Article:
The user community needs easily accessible and comprehensible climate information updated on a regular basis. One resource for users interested in decadal and longer time scales has evolved from a series of climate model comparison (or intercomparison) projects (MIPs), organized by the international research community primarily for the purpose of advising international assessments of climate change that are conducted periodically by the Intergovernmental Panel on Climate Change (IPCC, 2007a,b,c). These MIPs are described in more detail in Chapter 8. They encourage the participating model development groups to conduct a series of numerical climate change simulations that conform to a prescribed protocol, with standardized outputs placed in a distributed quasipublic archive. These simulations are increasingly used not only by IPCC and the research community but by a broad range of users as source material for assessments of climate variability and change and as inputs to other models specialized to particular applications.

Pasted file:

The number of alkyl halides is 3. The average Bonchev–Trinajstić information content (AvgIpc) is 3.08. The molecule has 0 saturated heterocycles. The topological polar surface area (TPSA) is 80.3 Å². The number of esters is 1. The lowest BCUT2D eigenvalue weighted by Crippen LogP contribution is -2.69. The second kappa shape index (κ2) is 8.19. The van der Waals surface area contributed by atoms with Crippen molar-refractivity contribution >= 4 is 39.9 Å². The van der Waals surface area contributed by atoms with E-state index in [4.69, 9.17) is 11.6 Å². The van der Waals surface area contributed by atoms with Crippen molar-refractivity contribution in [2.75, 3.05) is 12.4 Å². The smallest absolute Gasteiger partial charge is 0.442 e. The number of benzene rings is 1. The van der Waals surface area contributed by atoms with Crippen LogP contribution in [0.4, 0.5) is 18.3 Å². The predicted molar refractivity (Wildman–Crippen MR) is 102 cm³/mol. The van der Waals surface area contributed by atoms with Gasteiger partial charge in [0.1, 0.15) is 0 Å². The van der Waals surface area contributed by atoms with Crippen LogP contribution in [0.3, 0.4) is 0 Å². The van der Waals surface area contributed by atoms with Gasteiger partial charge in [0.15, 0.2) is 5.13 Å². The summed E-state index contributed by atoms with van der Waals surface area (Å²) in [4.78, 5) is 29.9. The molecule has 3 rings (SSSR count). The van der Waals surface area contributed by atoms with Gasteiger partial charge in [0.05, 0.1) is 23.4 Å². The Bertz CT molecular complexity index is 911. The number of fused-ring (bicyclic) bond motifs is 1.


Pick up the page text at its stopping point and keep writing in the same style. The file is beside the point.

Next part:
A second resource for users is “operational” climate forecasts (see Box 9.1) for lead times of months to a few years. Several weather services around the world have developed climate models specifically to provide scheduled, real-time, forecast products. For example, the U.S. National Weather Service has developed the Climate Forecast System (Saha et al., 2006, 2010) to produce operational climate predictions with lead times of up to 9 months. The second generation of this system went into operation in March 2011. The European Centre for Medium-Range Weather Forecasts has developed a seasonal climate prediction system, soon to be in its fourth generation